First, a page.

Sixty percent of environmental/public health officers work for local and regional councils.

They may also work for:

  • district health boards in public health units (as health protection officers)
  • private companies 
  • the New Zealand Defence Force
  • government organisations such as the Ministry for Primary Industries
  • airports.


  • Gordillo, L, environmental health officer, Wellington City Council, interview, 28 May 2018.
  • Heagney, J, environmental health officer, Wellington City Council, interview, 28 May 2018.
  • Ministry of Health, 'Health Workforce New Zealand: Annual Report to the Minister of Health – 1 July 2016 to 30 June 2017', 2018, (
  • Ministry of Health, 'Public Health Workforce Development Plan 2007-2016', accessed 2018, (
  • Ministry of Health website, accessed May 2018, (
  • New Zealand Institute of Environmental Health website, accessed May 2018, (
  • Regional Public Health representative, interview, May 2018.
  • Silver, N, environmental health manager, Auckland Regional Public Health Service, interview, May 2018.
  • Stats NZ, '2018 Census Data', 2019.
  • Taylor, A, public health operations team leader, Wellington City Council, interview, 28 May 2018.

(This information is a guide only. Find out more about the sources of our job opportunities information)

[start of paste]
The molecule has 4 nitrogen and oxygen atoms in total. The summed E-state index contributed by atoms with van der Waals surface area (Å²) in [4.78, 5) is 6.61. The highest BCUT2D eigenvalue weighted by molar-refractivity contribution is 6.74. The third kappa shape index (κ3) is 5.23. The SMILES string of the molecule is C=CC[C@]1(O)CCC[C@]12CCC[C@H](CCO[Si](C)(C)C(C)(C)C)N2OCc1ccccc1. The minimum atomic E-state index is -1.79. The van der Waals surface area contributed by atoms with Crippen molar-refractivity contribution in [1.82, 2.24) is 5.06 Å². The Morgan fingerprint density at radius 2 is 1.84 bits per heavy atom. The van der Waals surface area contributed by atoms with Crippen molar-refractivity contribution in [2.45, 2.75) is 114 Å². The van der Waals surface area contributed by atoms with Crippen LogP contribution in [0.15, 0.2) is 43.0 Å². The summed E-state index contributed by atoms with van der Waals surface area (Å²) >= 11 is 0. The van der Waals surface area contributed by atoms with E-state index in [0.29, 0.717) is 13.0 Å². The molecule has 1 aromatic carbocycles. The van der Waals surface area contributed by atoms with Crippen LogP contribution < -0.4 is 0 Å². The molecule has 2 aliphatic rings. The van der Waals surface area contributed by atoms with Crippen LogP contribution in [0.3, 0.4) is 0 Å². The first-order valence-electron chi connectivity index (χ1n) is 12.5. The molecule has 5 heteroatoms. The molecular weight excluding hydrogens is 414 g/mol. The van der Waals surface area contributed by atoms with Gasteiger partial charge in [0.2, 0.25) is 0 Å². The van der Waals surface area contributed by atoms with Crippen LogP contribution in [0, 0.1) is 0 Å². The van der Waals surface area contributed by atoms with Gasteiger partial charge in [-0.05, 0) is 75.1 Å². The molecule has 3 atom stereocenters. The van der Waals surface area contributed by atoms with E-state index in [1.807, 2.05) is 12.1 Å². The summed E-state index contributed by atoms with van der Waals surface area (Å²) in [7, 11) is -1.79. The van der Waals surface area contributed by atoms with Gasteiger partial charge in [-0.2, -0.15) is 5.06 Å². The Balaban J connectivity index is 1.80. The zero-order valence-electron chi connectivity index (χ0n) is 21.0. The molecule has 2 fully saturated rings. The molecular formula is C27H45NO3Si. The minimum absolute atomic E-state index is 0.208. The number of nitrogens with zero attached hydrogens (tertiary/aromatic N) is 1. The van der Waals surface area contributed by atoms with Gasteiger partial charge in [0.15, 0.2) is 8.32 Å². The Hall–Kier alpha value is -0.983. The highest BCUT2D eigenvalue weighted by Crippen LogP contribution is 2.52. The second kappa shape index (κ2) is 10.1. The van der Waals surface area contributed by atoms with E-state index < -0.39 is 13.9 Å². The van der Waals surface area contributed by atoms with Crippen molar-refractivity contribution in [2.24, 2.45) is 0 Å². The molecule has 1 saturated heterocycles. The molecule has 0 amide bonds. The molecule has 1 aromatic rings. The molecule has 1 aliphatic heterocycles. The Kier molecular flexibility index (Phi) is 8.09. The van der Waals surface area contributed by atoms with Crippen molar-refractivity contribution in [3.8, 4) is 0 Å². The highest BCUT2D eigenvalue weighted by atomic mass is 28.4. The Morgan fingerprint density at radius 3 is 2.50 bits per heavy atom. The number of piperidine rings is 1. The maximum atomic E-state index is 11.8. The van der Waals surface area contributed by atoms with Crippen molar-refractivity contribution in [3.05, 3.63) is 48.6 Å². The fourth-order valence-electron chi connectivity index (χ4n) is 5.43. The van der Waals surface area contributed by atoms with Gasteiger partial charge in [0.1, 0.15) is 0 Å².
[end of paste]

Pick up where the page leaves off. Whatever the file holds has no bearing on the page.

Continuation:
Progression and specialisations

Environmental/public health officers may progress into management or policy analyst roles.

Environmental/public health officers may specialise in:

  • food safety
  • alcohol licensing
  • water and soil safety
  • infectious diseases.

Environmental/public health officers can specialise in the roles of:

Environmental Health Officer
Environmental health officers work for city and regional councils, the Defence Force, the Government and private agencies. They usually focus on health issues involving food and alcohol safety, hoarding, noise, land and air pollution, and health requirements for building consents.
Health Protection Officer
Health protection officers usually work for district health boards in public health units. They usually focus on disease control and disease prevention.
Jack Heagney checks a coffee machine inside a new cafe

Environmental health officers help places, such as cafes, meet food safety requirements

Last updated 16 October 2023